# Partial derivitives chain rule proof

• ProPatto16
In summary, to show that d2u/dx2+d2u/dy2 = e-2s[d2u/ds2+d2u/dt2, you can use the chain rule and the fact that x= e^s cos(t) and y= e^s sin(t) to find the second partial derivatives. The remaining terms can be simplified to show that the two sides are equal.
ProPatto16

## Homework Statement

If u=f(x,y) where x=escost and y=essint

show that d2u/dx2+d2u/dy2 = e-2s[d2u/ds2+d2u/dt2

## The Attempt at a Solution

i have no idea!

question though, do the partial derivitives have to be solved and expanded then just show that one side equals the other or can it be proven by manipulating the terms as they are?

the only relevant chain rule is this one

du/ds=du/dx*dx/ds+du/dy*dy/ds and du/dt=du/dx*dx/dt+du/dy*dy/dt

this gives the first step of the partial derivitives to some of the question. how would i go about finding the second partial derivitive?

any help would be great!

You find the second partial derivative by doing it again!

For example, $x= e^s cos(t)$ and $y= e^s sin(t)$ so
$$\frac{\partial f}{\partial s}= \frac{\partial f}{\partial x}(e^s cos(t)+ \frac{\partial f}{\partial y}(e^s sin(t)$$

Then
$$\frac{\partial^2 f}{\partial s^2}= \frac{\partial}{\partial s}\left(\frac{\partial f}{\partial x}(e^s cos(t)+ \frac{\partial f}{\partial y}(e^s sin(t)\right)$$
$$= \frac{\partial}{\partial s}\left(\frac{\partial f}{\partial x}\right)(e^s cos(t))+$$$$\frac{\partial f}{\partial x}\left(\frac{\partial}{\partial s}\right)\left(\frac{\partial}{\partial s}\right)\left(e^s cos(t)\right)+$$$$\frac{\partial f}{\partial y}(e^s sin(t))+ \frac{\partial}{\partial s}\left(e^s sin(t)\right)$$
$$= \frac{\partial^2 f}{\partial x^2}(e^s cos(t))^2+\frac{\partial f}{\partial x}(e^s cos(t)) \frac{\partial^2 f}{\partial x^2}(e^s sin(t))^2+ \frac{\partial f}{\partial x}(e^s sin(t))$$

Last edited by a moderator:
in the last line... should there be a + in the middle there?

Last edited:
assuming there is meant to be a plus in there... and continuing on...

that last line simplifies to:

= d2f/dx2(e2scos2t+e2ssin2t) + df/dx(escost+essint)

= d2f/dx2[e2s(cos2t+sin2t)] + df/dx(escost+essint)

now i can see that cos2t+sin2t = 1 so first term becomes d2f/dx2[e2s]

then when you did it with d2f/dy2 you would get d2f/dy2[e2s] for the first term then a similar second second, then i can see how the proof would work out

but i can't get rid of the second terms df/dx(escost+essint) and the df/dy one ?

hold up...

f in terms of x and y would just be f=x+y right? without making the substitutions for the equations of x and y... therefore df/dx would be zero? then it all works out!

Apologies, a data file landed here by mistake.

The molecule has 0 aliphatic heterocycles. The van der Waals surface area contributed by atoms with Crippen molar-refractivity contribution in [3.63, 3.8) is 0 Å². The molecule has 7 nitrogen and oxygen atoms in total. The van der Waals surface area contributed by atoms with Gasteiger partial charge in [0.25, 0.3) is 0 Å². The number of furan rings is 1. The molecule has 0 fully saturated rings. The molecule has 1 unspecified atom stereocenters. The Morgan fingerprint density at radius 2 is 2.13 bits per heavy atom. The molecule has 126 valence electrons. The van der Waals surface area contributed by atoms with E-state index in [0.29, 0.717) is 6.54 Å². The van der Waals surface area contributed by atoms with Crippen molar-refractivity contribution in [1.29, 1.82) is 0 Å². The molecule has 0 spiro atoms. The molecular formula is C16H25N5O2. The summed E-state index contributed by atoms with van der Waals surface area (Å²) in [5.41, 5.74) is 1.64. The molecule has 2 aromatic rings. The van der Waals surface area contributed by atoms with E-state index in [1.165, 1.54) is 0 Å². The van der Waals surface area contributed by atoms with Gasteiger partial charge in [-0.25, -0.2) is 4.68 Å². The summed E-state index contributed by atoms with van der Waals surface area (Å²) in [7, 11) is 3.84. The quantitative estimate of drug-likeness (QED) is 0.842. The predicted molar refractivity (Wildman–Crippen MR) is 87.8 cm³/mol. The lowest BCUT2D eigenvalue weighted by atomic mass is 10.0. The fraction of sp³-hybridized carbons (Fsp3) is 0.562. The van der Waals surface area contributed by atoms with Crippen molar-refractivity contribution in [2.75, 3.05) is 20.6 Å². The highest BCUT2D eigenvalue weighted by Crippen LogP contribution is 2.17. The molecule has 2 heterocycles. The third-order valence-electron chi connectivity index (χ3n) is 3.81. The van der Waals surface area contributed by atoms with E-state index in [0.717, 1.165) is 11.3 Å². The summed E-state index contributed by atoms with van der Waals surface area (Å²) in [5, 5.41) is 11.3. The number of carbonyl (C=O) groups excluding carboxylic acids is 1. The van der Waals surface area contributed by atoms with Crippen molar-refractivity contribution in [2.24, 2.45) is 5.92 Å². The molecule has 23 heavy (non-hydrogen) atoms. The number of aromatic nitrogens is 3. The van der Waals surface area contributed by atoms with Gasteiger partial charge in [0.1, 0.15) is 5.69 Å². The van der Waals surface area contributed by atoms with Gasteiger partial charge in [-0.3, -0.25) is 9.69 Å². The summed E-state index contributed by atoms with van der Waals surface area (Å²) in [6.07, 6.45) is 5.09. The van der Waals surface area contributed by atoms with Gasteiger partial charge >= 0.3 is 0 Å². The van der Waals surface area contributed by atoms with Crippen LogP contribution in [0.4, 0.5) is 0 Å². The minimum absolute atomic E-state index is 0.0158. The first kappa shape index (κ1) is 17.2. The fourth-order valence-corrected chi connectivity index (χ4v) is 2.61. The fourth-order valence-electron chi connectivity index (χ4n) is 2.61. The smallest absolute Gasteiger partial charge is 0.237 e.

## 1. What is the chain rule for partial derivatives?

The chain rule for partial derivatives is a method for finding the derivative of a composite function. It states that the derivative of a composition of two functions is equal to the derivative of the outer function evaluated at the inner function, multiplied by the derivative of the inner function.

## 2. How is the chain rule applied when finding partial derivatives?

To apply the chain rule when finding partial derivatives, we treat each variable as if it were the only variable in the function and differentiate it with respect to that variable. We then multiply the resulting derivatives by the chain rule.

## 3. Can the chain rule be used for higher order partial derivatives?

Yes, the chain rule can be used for higher order partial derivatives. To find the second or higher order partial derivative, we simply apply the chain rule repeatedly, taking the derivative of the outer function and then the inner function until we have the desired derivative.

## 4. Are there any exceptions to the chain rule for partial derivatives?

There are some exceptions to the chain rule for partial derivatives, such as when the inner function is not differentiable or when the functions are not continuous. In these cases, the chain rule may not apply or may need to be modified.

## 5. How is the chain rule used in real-world applications?

The chain rule is used in various fields of science, such as physics, engineering, and economics, to model and analyze complex systems. It allows us to calculate the rate of change of a dependent variable with respect to multiple independent variables, which is crucial in understanding and predicting the behavior of these systems.

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